Because competition occurs at the individual scale, not the species scale, aggregated species-level parameters and correlations hide the species-level differences needed for coexistence. By disaggregating models to the scale at which the interaction occurs we show that individual variation provides insight for species differences.
While the ABCB1 (P-glycoprotein) drug transporter is a constituent of several blood-tissue barriers (i.e. blood-brain and blood-nerve), its participation in a putative blood-heart barrier has been poorly explored. ABCB1 could decrease the intracardiac concentrations of drugs that cause QT-prolongation and cardiotoxicity.
ABCB1-related romidepsin transport kinetics were explored in LLC-PK1 cells transfected with different ABCB1 genetic variants. ABCB1 plasma and intracardiac concentrations were determined in Abcb1a/1b (−/−) mice and wild-type FVB controls. These same mice were used to evaluate romidepsin-induced QTc prolongation over time. Finally, a cohort of 83 individuals with available QTcB and ABCB1 genotyping data were used to compare allelic variation in ABCB1 versus QTc-prolongation phenotype.
Here, we demonstrate that mice lacking the ABCB1-type P-glycoprotein have higher intracardiac concentrations of a model ABCB1 substrate, romidepsin, that correspond to changes in QT-prolongation from baseline (ΔQTc) over time. Consistent with this observation, we also demonstrate that patients carrying genetic variants that could raise ABCB1 expression in the cardiac endothelium have lower ΔQTc following a single dose of romidepsin.
To our knowledge, this is the first evidence that Abcb1-type P-glycoprotein can limit intracardiac exposure to a drug that mediates QT-prolongation and suggests that certain commonly inherited polymorphisms in ABCB1 may serve as markers for QT-prolongation following the administration of ABCB1-substrate drugs.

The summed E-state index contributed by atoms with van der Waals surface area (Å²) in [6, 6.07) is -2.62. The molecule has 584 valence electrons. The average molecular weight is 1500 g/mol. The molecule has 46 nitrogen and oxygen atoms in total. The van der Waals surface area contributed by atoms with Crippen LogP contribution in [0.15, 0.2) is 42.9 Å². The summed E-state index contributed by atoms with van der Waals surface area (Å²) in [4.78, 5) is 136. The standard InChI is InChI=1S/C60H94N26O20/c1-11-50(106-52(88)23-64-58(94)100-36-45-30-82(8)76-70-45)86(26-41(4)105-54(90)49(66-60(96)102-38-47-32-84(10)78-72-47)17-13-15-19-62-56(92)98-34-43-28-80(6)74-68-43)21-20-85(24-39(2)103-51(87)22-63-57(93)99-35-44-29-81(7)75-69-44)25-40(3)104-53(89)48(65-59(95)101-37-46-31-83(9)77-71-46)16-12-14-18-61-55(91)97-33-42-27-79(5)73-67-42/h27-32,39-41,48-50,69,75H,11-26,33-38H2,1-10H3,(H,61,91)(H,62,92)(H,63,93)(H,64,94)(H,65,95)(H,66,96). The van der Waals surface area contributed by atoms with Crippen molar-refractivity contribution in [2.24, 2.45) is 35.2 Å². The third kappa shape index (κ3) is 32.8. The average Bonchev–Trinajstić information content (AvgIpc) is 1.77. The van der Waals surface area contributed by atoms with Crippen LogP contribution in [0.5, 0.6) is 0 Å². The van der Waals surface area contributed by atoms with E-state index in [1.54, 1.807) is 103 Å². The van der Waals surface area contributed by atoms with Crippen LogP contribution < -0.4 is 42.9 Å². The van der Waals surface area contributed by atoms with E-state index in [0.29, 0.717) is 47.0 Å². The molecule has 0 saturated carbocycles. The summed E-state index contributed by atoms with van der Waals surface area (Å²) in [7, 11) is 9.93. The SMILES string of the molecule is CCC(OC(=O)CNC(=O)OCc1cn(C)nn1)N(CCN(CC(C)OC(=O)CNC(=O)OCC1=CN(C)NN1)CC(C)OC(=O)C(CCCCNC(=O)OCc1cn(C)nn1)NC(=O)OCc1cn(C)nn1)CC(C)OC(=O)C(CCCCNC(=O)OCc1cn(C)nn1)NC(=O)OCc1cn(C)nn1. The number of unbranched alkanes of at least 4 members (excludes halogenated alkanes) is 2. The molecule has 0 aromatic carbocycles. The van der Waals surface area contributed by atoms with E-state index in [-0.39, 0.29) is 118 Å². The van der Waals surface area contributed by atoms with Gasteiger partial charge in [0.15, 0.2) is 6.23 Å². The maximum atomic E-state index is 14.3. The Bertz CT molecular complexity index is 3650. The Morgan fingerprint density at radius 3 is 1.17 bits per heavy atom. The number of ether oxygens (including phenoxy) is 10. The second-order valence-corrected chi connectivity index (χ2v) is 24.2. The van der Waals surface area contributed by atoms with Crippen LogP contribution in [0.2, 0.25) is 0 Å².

Depsipeptide; FK228; polymorphisms; ABCB1; QTc
The R620W variant in protein tyrosine phosphatase non-receptor 22 (PTPN22) is associated with rheumatoid arthritis (RA). The PTPN22 gene has alternatively spliced transcripts and at least two of the splice forms have been confirmed to encode different PTPN22 (LYP) proteins, but detailed information regarding expression of these is lacking, especially with regard to autoimmune diseases.
We have investigated the mRNA expression of known PTPN22 splice forms with TaqMan real-time PCR in relation to ZNF592 as an endogenous reference in peripheral blood cells from three independent cohorts with RA patients (n = 139) and controls (n = 111) of Caucasian origin. Polymorphisms in the PTPN22 locus (25 SNPs) and phenotypic data (gender, disease activity, ACPA and RF status) were used for analysis. Additionally, we addressed possible effects of methotrexate treatment on PTPN22 expression.
We found consistent differences in the expression of the PTPN22 splice forms in unstimulated peripheral blood mononuclear cells between RA patients and normal controls. This difference was more pronounced when comparing the ratio of splice forms and was not affected by methotrexate treatment.
Our data show that RA patients and healthy controls have a shift in balance of expression of splice forms derived from the PTPN22 gene. This balance seems not to be caused by treatment and may be of importance during immune response due to great structural differences in the encoded PTPN22 proteins.
A common challenge to the study of several infectious diseases consists in combining limited cross-sectional survey data, collected with a more sensitive detection method, with a more extensive (but biased) syndromic sentinel surveillance data, collected with a less sensitive method. Our article describes a novel modeling framework that overcomes this challenge, resulting in enhanced understanding of malaria in the Western Brazilian Amazon.